Woman Shot in Capitol Riot Dies

Supporters of President Trump breach the security defenses of the Capitol flying confederate flags in Washington, D.C., January 6, 2021. (Mike Theiler/Reuters)

The woman who was shot and killed in the Capitol building Wednesday afternoon has been identified as Ashli Babbitt, a 14-year Air Force veteran and San Diego native.

Babbitt, 35, was part of a throng of Trump supporters who entered the capitol and clashed with police after attending the president’s rally nearby. Her husband confirmed to Fox 5 San Diego that she was killed this afternoon and said that she was an avid supporter of President Trump.

“I really don’t know why she decided to do this,” Babbitt’s mother-in-law told the local Fox affiliate in D.C.

Videos circulating online showed Babbitt standing on a ledge next to a doorway in the capitol complex before she suddenly drops to the ground as shots ring out. A crowd then gathers around her as she lies bleeding on the hallway floor.

Metro police announced Wednesday night that three other people died as a result of medical emergencies that occurred during the hours-long riot.

House Minority Leader Kevin McCarthy (R., Calif.) told Fox News that he overheard “shots fired” on Capitol Hill police radios, and there are reports of at least one woman being shot in the chest — who was later reported to have died in the hospital. Trump has tweeted asking his supporters to “remain peaceful. No violence!”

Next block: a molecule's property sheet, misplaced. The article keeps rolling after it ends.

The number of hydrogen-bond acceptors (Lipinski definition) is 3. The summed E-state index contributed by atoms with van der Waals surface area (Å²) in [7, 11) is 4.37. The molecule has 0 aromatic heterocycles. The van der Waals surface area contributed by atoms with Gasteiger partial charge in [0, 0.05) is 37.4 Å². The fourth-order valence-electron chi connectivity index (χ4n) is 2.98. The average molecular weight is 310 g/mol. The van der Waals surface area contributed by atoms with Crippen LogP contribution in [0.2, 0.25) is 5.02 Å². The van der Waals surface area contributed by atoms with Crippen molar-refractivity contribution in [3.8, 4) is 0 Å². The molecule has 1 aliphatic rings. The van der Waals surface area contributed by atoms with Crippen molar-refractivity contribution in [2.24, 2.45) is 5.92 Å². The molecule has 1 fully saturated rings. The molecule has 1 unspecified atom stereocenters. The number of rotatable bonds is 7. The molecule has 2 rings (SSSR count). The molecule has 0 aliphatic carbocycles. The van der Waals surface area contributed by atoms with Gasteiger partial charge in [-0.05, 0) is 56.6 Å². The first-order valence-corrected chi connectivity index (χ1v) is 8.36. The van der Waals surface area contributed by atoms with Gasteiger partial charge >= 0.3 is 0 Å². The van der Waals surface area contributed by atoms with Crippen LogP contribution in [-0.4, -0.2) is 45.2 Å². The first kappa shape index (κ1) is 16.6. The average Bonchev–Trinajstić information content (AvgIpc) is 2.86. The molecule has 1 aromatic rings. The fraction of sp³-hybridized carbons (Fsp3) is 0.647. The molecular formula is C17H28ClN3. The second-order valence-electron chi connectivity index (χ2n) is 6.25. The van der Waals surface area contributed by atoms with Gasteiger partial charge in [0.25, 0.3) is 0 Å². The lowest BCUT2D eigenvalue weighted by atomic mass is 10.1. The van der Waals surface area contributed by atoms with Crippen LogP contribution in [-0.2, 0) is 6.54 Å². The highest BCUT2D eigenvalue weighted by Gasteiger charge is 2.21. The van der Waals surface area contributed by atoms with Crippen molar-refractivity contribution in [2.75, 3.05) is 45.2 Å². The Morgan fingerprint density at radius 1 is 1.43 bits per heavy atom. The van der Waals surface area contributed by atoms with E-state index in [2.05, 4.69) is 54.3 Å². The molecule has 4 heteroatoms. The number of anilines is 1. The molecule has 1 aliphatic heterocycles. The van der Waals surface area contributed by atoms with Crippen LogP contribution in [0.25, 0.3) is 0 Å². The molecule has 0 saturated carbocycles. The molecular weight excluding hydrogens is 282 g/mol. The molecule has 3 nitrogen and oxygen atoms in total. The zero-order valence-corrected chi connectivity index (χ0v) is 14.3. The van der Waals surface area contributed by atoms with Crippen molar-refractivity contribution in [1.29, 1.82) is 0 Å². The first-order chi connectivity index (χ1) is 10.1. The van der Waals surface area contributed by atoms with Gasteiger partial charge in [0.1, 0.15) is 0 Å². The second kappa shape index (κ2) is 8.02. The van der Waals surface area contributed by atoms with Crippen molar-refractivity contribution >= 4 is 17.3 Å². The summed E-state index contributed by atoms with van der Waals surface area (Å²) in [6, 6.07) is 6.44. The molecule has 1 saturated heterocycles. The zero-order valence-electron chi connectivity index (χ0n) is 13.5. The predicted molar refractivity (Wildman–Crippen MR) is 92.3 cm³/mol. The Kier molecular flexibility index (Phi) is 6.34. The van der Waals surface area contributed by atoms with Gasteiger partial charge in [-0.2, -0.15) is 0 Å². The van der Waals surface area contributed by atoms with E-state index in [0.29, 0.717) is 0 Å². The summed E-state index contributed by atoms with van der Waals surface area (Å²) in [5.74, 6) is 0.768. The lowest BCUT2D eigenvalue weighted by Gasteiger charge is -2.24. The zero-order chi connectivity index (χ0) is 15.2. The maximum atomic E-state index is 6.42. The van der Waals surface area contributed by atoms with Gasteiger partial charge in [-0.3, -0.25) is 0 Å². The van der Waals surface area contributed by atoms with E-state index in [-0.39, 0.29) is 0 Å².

The Senate chamber has also been breached by protestors. House Speaker Nancy Pelosi (D., Calif.) has requested the National Guard, and D.C. mayor Muriel Bowser has ordered a 6 p.m. curfew.

The massive crowd, numbering tens of thousands, moved on the Capitol — where vice president Mike Pence is overseeing the certification of the Electoral College — after Trump repeatedly urged them to do so, saying he would join them and vowing to “never give up” and “never concede.” Trump, however, left for the White House after delivering his address, and did not join the MAGA crowd.

Capitol Hill police moved to evacuate the Cannon House office building after the crowd overwhelmed police and broke through barriers. Flash bangs and tear gas were used on the crowd, with little effect. There are reports of multiple suspicious packages near the Capitol grounds (the New York Times later reported that an “explosive device” was safely detonated at the Republican National Committee). The crowd subsequently broke into the building as both the House and the Senate sessions to certify the election were forced into recess, and Pence was escorted out.

Tear gas has been deployed inside the building, and members of Congress have been instructed to put on gas masks and are being evacuated.

While Donald Trump Jr. condemned the actions of the crowd, urging them to not “start acting like the other side,” the president took to Twitter to attack his running mate.

Less than 15 minutes later, Trump urged his supporters to “[s]tay peaceful!” White House press secretary Kayleigh McEnany has announced that, per Trump’s orders, the National Guard and federal law enforcement have been called to secure the Capitol.

Multiple Republicans, including Senator Ted Cruz (R., Texas) — one of the instigators in the effort to object to the Electoral College certification — have condemned the clashes with police.


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